Something else I wanted to point out about his films is the locations that he chooses. I’m not from New York, but so many movies set in New York make sure to show you every major landmark so that you know they filmed some in New York. Gray, who is a New Yorker, knows the city, and comes up with interesting locations that you don’t see in every other field. I’m thinking of that final chase through that field in We Own the Night, and it just all seems fresh to me, refreshing as well.
“I have only seen We Own the Night and while I thought some of the visuals were excellent the overall theme seemed pretty cliched to me. Perhaps it’s charms would grow on me if I say more of his films. Can anyone tell me what is special about this particular film?”
In addition to the atmospherics and fine performances, for me, what sets Gray apart from many other American films is sincerity and intensity, in all too short supply in other Hollywood productions these days.
James Gray = cinema.
One crucial aspect that hasn’t been mentioned here is Gray’s seemingly obsessive attention to sound design, which I think is what allows WE OWN THE NIGHT to repeatedly transcend its preposterous plotting (especially in those two action sequences). It takes a certain kind of noir hack to regularly enlist Skywalker Sound.
I’ve now read THE LOST CITY OF Z and anticipate that the ensuing FITZCARRALDO-esque production nightmare plus the usual painstakingly-immersive sonic tapestry can basically only lead to the purest of movie magic.
Happened to see Two Lovers this morning. A very good film with great performances by the cast – particularly Joaquin Phoenix (maybe his very best), Gwyneth Paltrow, and Vinessa Shaw.
James Gray is without a doubt one of the best directors ALIVE!
ALL OF HIS FILMS HAVE BEEN GREAT
Little Odessa, The Yards, We Own the Night, Two Lovers
The Yards is perhaps is magnum opus
Little Odessa is also great
I hated how We Own the Night was marketed, it was marketed like the departed’s brother when it is nothing like the Departed, Just cause Markie Mark was playing a cop…. In fact We Own The Night is better than The Departed.
If your a fan of We Own The Night you should check out two movies the first is an obscure Robert Duvall movie that I managed to tape of TCM when they aired it during a month spotlighting Puerto Ricans or something like that. The film is called Badge 373 its a great gritty cop movie. It’s a gem. Very racist even against my own people but I STILL LIKE IT! = toward the middle of it i was laughing at.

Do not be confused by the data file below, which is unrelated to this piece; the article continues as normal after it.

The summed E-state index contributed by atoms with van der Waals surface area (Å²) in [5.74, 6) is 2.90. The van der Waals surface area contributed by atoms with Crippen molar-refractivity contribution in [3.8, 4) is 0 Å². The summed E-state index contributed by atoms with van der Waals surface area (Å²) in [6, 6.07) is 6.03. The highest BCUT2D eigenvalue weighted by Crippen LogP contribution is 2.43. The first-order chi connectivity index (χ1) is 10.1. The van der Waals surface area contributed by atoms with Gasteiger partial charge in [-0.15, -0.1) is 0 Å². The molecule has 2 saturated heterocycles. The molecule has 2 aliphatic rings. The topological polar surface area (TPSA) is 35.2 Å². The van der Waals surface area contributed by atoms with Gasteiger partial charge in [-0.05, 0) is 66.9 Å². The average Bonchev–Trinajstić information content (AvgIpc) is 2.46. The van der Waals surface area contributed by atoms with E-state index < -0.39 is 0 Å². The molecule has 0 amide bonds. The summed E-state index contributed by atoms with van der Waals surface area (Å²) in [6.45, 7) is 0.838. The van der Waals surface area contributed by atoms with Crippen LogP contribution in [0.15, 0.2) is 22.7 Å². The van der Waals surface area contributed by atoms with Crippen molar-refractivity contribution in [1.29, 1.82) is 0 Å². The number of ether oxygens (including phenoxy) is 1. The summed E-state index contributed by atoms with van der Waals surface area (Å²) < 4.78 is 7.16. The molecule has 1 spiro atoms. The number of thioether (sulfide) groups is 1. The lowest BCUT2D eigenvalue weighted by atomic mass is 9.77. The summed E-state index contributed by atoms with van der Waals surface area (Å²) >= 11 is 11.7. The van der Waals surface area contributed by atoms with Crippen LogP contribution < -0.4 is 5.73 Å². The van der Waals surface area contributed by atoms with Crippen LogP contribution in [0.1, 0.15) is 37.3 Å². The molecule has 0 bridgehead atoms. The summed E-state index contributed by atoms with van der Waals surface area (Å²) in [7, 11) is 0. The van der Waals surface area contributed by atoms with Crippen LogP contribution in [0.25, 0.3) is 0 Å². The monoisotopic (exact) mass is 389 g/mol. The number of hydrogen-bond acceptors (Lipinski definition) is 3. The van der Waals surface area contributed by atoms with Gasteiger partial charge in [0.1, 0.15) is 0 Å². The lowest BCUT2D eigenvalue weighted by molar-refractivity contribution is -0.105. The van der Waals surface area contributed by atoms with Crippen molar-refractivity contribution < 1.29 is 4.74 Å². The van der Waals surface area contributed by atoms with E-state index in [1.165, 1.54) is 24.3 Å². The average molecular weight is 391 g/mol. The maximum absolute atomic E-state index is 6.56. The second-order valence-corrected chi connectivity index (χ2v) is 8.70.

its stereotyping but I still found it to be a great gritty cop movie.
Why is it important toward We Own the Night, well for starters the movie openings with the cops busting a nightclub (its a salsa joint)
Duvall is playing a tough as nails cops…hes actually playing Popeye Doyle of French Connection fame and the real life Popeye Doyle is in the movie as his like only friend….
Another movie to watch is Downtown 81 which is a film that follows the artist Jean Michel Basquait around NY. Its a gem. The musical performances at the end are great. One in particular is mirrored in We Own The Night. He even gets the same dude although i noticed his age.
In saying everything I’ve said about We Own The Night believe or not its James Gray’s weakest film and THATS saying A LOT because its such a great fucking movie but when you compare to his current oeuvre it is. The Yards is his best movie followed by Little Odessa followed by Two Lovers then We Own the Night. Dont get me wrong I LOVE WE OWN THE NIGHT, but i feel it was James Gray telling everyone I can make a semi studio film compelte with action scenes, but i just had a problem believe Joaquin would be allowed to join the NYPD, given his characters circumstance but I still liked the movie.
I cant wait to see his new movie he is doing with Brad Pitt. Its called the Lost City Of Z. For me its exciting because James is stepping out of the crime drama films he estbalished himself on and his broading himself. I CANT WAIT! I have been a huge fan of his work FOR A LONG TIME ever since Little Odessa! I am so happy to see him gain fans.
Two Lovers was amazing!
Gray is a very good director, one of the best of his generation. His best film, my opinion, is Two Lovers.
But, one of the most impressive scenes that I have seen has to be the car chase through the rain in We Own the Night. From sound, directing, editing, acting, all was done to perfection. The film played a bit too slow when I saw it. But I dont mind films that play slow. Eternity and a Day comes to mind, and I find that film to be flawless. Maybe I should see We Own the Night again. Hopefully appreciate it more the second time around.
I have to admit that before I had read this thread, I had no intention of seeing We Own the Night, which movie’s marketing would suggest is just a cliched crime genre but certainly doesn’t seem to be now. Now I’m a lot more interested in checking out this Gray guy.
Please check him out PolarisDIB.
I recommend starting with either Little Odessa or The Yards (first tier)
then check out We Own The Night and Two Lovers. (second tier)
I agree with the idea of the thread: Gray is seriously underrated.
But I disagree with the statement that his films “are all a bit problematic and melodramatic”.
In my humble opinion he is one of the great contemporary American directors, and in the same league as Mann, Malick, Gallo, or Shyamalan, which for me makes him the equal (and maybe better) to Scorsese, Coppola and the likes. ;-)